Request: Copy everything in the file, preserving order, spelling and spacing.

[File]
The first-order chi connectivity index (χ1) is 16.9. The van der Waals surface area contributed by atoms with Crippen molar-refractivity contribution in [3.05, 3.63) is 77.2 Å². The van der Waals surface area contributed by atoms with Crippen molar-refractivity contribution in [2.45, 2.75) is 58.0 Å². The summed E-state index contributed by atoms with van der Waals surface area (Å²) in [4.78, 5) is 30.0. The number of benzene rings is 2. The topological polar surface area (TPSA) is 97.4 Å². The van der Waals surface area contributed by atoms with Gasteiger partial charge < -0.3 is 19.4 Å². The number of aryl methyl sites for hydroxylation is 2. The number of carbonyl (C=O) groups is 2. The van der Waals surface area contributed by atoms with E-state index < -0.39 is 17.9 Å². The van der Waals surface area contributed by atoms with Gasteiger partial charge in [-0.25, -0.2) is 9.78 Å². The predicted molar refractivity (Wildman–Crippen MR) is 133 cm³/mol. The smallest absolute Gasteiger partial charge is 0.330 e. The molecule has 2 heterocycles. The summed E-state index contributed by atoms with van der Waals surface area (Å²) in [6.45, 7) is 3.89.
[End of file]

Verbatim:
The first-order chi connectivity index (χ1) is 16.9. The van der Waals surface area contributed by atoms with Crippen molar-refractivity contribution in [3.05, 3.63) is 77.2 Å². The van der Waals surface area contributed by atoms with Crippen molar-refractivity contribution in [2.45, 2.75) is 58.0 Å². The summed E-state index contributed by atoms with van der Waals surface area (Å²) in [4.78, 5) is 30.0. The number of benzene rings is 2. The topological polar surface area (TPSA) is 97.4 Å². The van der Waals surface area contributed by atoms with Gasteiger partial charge < -0.3 is 19.4 Å². The number of aryl methyl sites for hydroxylation is 2. The number of carbonyl (C=O) groups is 2. The van der Waals surface area contributed by atoms with E-state index < -0.39 is 17.9 Å². The van der Waals surface area contributed by atoms with Gasteiger partial charge in [-0.25, -0.2) is 9.78 Å². The predicted molar refractivity (Wildman–Crippen MR) is 133 cm³/mol. The smallest absolute Gasteiger partial charge is 0.330 e. The molecule has 2 heterocycles. The summed E-state index contributed by atoms with van der Waals surface area (Å²) in [6.45, 7) is 3.89.